Barton’s Diamond Jubilee — Sixty years of community health care

Submitted to the Tribune
Construction officials join Alva Barton (left) and Fay Ledbetter (right) for the groundbreaking of Barton Memorial Hospital.
Provided/Thea Hardy

Rooted in the community, Barton Memorial Hospital opened its doors sixty years ago, on November 23, 1963—and from that first day, Barton’s commitment to Lake Tahoe has never wavered.

Motivated by stressful trips over mountain passes for emergency medical care or childbirth, residents began talking about the need for a hospital in the Lake Tahoe Basin. The Barton-Ledbetter family recognized the opportunity to provide an essential asset to their community, and in 1961, donated a six-acre parcel on which to build the hospital, setting the stage for everything that followed: 60 years of progress and pride, growth and change, occasional setbacks, and incredible advances.

Completing the hospital was a true community effort; early physicians, Drs. Lawrence Janus and James Whitely built the case and laid out the needed services, prominent residents and business leaders formed planning committees, and the Women’s Auxiliary (now Barton Auxiliary) kicked off fundraising efforts. The initial, 38-bed acute care hospital consisted of 26 medical/surgical beds with six private rooms, four pediatric rooms, and eight obstetrical beds in the maternity area. The cluster of patient care areas, designed for optimum patient security and comfort, were shaped like pentagons, and from above, took on a snowflake look, a fitting mountain aesthetic.

In the early years, the emergency room was covered by every physician on the hospital medical staff—their specialties didn’t matter—even orthopedic surgeon, Dr. Paul “Papa” Fry II, delivered babies when needed.

With the heightened interest in alpine skiing after the 1960 Olympics, the ski industry boomed and the need for orthopedic surgery in Lake Tahoe grew rapidly. Dr. Fry, soon joined by Dr. Richard Steadmen, pioneered orthopedic services in the region. Dr. Steadman served as a physician for the U.S. ski team, and soon athletes from around the world were seeking treatment in Tahoe.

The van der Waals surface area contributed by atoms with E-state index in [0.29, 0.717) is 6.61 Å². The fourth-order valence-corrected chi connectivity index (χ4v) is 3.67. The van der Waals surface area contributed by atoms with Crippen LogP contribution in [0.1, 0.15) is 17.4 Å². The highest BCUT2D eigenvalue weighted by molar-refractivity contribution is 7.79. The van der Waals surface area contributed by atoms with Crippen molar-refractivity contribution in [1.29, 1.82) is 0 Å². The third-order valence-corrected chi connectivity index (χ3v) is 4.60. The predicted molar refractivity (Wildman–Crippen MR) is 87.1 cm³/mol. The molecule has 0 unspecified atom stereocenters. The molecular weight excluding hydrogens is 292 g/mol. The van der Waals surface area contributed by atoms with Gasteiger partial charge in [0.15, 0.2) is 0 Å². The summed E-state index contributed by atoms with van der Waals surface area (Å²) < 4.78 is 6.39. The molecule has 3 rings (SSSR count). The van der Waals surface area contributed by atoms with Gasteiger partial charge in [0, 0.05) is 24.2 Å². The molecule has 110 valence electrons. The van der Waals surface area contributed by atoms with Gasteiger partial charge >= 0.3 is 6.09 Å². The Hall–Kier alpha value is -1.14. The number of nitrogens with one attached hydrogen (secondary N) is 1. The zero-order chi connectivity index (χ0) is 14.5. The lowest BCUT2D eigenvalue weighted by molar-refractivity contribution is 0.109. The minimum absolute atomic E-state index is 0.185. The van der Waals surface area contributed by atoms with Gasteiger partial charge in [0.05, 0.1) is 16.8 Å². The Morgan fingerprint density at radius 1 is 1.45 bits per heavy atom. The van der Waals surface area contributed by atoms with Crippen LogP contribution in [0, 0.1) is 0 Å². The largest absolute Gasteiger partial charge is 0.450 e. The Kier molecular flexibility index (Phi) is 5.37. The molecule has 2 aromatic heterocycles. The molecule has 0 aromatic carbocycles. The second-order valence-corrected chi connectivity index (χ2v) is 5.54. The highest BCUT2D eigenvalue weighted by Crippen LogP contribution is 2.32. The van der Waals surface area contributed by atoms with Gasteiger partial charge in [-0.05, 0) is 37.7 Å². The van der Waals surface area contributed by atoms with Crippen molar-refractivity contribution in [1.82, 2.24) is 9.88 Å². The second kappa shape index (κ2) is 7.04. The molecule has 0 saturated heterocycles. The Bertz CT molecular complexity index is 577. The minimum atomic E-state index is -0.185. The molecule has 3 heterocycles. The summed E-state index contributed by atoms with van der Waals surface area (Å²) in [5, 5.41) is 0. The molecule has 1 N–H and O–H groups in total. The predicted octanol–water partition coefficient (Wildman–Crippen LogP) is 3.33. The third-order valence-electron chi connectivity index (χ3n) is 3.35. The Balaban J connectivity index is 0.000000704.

Champion skier and Olympic medalist Cindy Nelson was an early patient who came to Tahoe after suffering a serious ankle fracture in Europe, and World Cup and Olympic stars Phil and Steve Mahre both traveled to Tahoe for orthopedic surgery. As the high-profile patients increased, athletes from other sports sought care, including Emil Boures, offensive lineman for the Pittsburgh Steelers, and Dan Marino, superstar quarterback for the Miami Dolphins.

In 1973, Elvis Presley performed at Sahara Tahoe Casino in Stateline and to thank Barton, where his late mother, Gladys, had undergone orthopedic surgery with Dr. Fry, Elvis donated souvenirs and collectible items to the Auxiliary. The concert revenue, along with souvenir sales, financed construction of a new cardiac and intensive care wing, which opened in 1975.

Elvis Presley donates in 1973.
Provided/Thea Hardy

As the region continued to grow and experience year-round visitation, the hospital prioritized growth, improved technology, and high-quality care, and after its 1993 expansion, morphed from a community hospital to a full-fledged, independent health system with comprehensive medical services for patients across their entire life, from the Family Birthing Center to the Skilled Nursing Facility.

Healthcare today looks very different than sixty years ago, and in 2012 with the passage of the Affordable Care Act, a purposeful shift has transpired within the healthcare industry. A focus on proactive health management through annual wellness visits, preventative screenings, key relationships with primary care offices, chronic care navigators, and population health teams has changed the way patients interact with health systems—today, fewer people receive care in hospitals and most care is delivered in a doctor’s office, at a surgery center, or in a walk-in or urgent care clinic.

Barton’s planned Regional Expansion Project reflects this shift in healthcare and will broaden regional medical services while simultaneously rebuilding the hospital facility. The expansion will allow for updates to aging infrastructure, while providing state-of-the-art technology and facilities to meet health needs in Lake Tahoe for the next sixty years.

Decades ago, the people of this community envisioned local health care services and then built it with their time, energy, contributions, and commitment—in doing so, they ensured a better future for themselves, their families, and future generations. And from the moment it opened in 1963, Barton Health has remained steadfast in its dedication to that same community.

Learn more about Barton Health’s rich history in Lake Tahoe at

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